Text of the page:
DeAndre Hopkins could play for your favorite NFL team, but he won’t be coming cheap either.
If an NFL team wants to sign new free agent wide receiver DeAndre Hopkins, it better pony up some cold, hard cash, bruh!
After being released by the Arizona Cardinals last week, the soon-to-be 31-year-old wideout from Clemson will be looking to play for his third professional franchise. While he is a five-time Pro Bowler and a three-time All-Pro, it has been a few years since Hopkins played up to his standard. Arizona was a bad team last season. It may have been an anomaly for the usually steady receiver.
However, what Hopkins is supposedly commanding on the open market, as well as who he is choosing to associate himself with as a free agent, could turn even more teams off signing him. Pro Football Talk’s Mike Florio reports Hopkins expects to be paid handsomely on the open market. The issue is nobody wanted to trade for him when he was making $14 million last year.
Factor in that he is supposedly having Saint Omni working behind the scenes, and this could rub even more teams the wrong way. The NFL has told teams to not work with Omni or any other uncertified agents who have collaborated with guys like Roquan Smith and Laremy Tunsil in the past. We know that Hopkins has a quarterback wishlist, but it could be a while before he signs.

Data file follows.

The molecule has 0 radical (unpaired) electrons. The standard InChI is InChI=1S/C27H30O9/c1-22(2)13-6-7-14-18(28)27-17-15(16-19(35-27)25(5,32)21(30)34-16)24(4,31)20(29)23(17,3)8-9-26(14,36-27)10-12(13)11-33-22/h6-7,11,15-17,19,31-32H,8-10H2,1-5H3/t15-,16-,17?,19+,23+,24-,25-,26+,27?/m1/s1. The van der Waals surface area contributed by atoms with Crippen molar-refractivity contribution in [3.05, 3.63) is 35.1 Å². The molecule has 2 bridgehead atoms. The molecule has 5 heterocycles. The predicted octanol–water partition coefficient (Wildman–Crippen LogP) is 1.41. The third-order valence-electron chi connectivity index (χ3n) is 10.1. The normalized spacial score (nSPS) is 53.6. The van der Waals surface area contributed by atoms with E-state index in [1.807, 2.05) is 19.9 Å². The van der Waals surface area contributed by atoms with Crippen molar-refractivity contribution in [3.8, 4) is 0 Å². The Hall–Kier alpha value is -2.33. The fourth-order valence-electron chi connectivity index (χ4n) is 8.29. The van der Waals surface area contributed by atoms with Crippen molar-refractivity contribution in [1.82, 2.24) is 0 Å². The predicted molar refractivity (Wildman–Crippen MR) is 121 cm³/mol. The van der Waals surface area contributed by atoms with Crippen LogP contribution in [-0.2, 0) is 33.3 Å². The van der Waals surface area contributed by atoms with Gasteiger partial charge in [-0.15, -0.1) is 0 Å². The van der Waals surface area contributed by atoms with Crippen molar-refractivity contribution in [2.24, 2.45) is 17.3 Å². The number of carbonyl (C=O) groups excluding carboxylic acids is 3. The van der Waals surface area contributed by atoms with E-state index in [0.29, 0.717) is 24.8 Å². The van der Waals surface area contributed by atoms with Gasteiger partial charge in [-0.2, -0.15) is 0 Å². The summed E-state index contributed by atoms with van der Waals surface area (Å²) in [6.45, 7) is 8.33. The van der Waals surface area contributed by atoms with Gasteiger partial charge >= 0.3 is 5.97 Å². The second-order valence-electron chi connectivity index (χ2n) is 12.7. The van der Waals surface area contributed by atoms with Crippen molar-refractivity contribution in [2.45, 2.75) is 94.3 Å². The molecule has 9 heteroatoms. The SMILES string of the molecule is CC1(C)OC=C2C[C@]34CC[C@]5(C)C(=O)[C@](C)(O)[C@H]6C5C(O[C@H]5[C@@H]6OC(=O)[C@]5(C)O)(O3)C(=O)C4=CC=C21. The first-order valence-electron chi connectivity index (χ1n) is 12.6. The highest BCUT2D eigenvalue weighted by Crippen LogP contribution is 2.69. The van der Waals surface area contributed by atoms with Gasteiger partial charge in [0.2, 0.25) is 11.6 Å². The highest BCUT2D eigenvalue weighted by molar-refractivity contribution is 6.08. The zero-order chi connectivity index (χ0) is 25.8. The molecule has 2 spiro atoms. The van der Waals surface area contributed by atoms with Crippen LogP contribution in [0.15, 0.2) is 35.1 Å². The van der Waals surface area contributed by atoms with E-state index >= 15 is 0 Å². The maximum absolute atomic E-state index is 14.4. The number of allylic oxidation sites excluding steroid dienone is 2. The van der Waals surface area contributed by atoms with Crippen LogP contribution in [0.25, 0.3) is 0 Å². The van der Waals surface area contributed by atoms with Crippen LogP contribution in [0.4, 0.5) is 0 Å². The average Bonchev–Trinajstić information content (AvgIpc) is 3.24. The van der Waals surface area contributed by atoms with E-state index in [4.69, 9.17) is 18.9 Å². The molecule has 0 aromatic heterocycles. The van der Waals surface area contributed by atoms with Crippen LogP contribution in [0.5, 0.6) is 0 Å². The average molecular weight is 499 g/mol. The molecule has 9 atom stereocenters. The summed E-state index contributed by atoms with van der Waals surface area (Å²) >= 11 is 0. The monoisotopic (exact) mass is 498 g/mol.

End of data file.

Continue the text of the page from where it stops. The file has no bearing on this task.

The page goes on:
$20 million annually would get Hopkins into the top-11 range for AAV at his position group.
DeAndre Hopkins contract demands means he could be waiting for a while
If Hopkins wants top-five AAV for a wide receiver on his new deal, that would cost his new team probably around $26 million annually. Where it stands now, only the Carolina Panthers and the Chicago Bears could afford him. If we want to kick it down to $20 million AAV, three other teams could afford him: The Indianapolis Colts, the Detroit Lions and guess what? The Arizona Cardinals!
Of those five teams, only Detroit and possibly Carolina are playoff contenders. Detroit can win the NFC North, while Carolina really only has a shot because the NFC South is putrid. You also have to consider this about the Bears in the equation. Didn’t Smith play for them? Oh, yeah. He did! My best guess is the Bears don’t want to get into the Saint Omni business again with D-Hop.
Overall, this is really complicated and Hopkins’ release could not come at a worse time. Yes, there are other free agents of note out there, but there is not enough cash to go around at this point in the league year. Surely, a savvy front office will do some creative accounting to get him on their team, but the market for Hopkins is probably nowhere near as robust as people would think it is.
Simply put, Hopkins will have to take less money on a back-loaded deal to play for any contender.